The U.S. economy added 261k jobs in October, coming in above the consensus forecast of 200k. Overall, revisions to the two prior months were positive, adding an additional 29k to the previously reported figures.
Employment gains on the service-side (+200k) were largely concentrated in health care & social assistance (+71k), professional & business services (+39k), and leisure & hospitality (+35k). Goods producing industries (+33k) had another solid month, though gains were almost entirely concentrated in manufacturing (+32k). Government added 28k jobs in October.
In the household survey, civilian employment fell by 328k, while the labor force declined by 22k. As a result, the unemployment rate ticked up 0.2 percentage points (pp), rising to 3.7%. The participation rate edged lower by 0.1pp, falling to 62.2.
Average hourly earnings rose 0.4% month-over-month (m/m) – accelerating from the 0.3% m/m gain recorded in September. Compared to October 2021, wage growth was up 4.7%. While this was a deceleration from the 5% y/y seen in September, it was entirely due to base effects.
You can’t pull the rug out from underneath this labor market! The strong reading on employment alongside the positive revisions provides yet another example of the resilience still present in the U.S. economy.
Job growth continues to run well in excess of a pace consistent with trend growth in labor supply. This cannot be sustained indefinitely. Even with some reversal in last month’s labor force numbers, the participation rate among the core working age (25-54 years old) still sits at its 2019 average. This suggest further gains in labor supply are likely to be more tepid, which should exert a more meaningful drag on employment.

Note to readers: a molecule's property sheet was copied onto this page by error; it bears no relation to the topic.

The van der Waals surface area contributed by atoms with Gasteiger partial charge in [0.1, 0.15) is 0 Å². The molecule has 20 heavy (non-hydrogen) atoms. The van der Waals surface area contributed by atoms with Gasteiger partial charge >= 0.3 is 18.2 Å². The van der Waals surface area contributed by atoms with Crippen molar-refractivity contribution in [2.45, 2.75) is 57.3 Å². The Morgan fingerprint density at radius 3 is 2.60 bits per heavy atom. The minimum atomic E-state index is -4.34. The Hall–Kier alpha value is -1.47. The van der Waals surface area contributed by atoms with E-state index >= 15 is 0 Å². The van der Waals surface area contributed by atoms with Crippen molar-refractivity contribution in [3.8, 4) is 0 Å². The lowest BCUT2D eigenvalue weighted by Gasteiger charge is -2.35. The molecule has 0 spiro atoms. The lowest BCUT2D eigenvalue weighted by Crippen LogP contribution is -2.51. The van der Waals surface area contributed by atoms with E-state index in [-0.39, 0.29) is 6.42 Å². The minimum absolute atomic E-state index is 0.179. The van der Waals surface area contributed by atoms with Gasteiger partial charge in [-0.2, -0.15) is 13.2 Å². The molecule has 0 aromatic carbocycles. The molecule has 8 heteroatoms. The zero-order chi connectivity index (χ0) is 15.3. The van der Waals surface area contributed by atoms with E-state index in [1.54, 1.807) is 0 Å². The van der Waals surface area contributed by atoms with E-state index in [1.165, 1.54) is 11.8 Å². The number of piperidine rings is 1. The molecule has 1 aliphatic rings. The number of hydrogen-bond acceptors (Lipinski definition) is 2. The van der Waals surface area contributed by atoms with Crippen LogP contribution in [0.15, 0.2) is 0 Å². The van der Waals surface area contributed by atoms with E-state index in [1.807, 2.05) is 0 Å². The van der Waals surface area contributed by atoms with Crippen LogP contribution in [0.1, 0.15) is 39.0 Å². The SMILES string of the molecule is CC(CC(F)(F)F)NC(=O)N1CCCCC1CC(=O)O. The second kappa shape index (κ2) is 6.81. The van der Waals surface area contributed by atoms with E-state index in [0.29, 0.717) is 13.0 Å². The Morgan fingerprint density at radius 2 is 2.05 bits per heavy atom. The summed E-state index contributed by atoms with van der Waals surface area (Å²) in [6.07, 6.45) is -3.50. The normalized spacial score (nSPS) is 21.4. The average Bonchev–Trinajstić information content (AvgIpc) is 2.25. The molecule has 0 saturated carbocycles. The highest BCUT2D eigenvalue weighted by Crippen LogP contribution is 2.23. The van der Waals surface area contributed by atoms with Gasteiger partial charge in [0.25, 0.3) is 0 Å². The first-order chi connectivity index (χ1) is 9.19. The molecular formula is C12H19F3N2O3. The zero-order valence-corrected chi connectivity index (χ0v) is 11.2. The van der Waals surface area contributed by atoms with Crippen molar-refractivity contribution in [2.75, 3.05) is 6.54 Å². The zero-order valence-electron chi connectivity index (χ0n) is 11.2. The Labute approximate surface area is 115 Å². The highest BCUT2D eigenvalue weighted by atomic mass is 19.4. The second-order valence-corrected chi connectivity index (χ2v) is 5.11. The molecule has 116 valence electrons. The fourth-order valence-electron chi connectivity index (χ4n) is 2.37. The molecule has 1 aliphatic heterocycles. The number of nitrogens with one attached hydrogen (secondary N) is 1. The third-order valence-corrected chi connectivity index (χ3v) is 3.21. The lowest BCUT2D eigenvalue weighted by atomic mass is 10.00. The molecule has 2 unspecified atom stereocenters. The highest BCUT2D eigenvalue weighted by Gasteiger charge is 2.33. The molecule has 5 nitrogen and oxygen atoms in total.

A slowing in employment as a result of insufficient labor supply is a recipe for further wage gains and is the reason we saw an acceleration in month-over-month wage growth in October. Until we see a normalization in labor demand, imbalances in the labor market will remain, keeping sustained upward pressure on wages and further complicating the Fed’s fight against inflation.
The Federal Reserve delivered on a fourth consecutive 75-basis point rate hike earlier this week. While we suspect the FOMC will dial back on the pace of rate hikes in December, comments made by Chair Powell in yesterday’s press conference suggest that the FOMC’s expectations on the terminal rate have drifted higher in recent months, as inflation has shown little evidence of turning and the labor market remains incredibly tight. It’s entirely possible the Fed will need to “keep at it” through early-2023 – potentially taking the policy rate as high as 5% – in order to return price stability.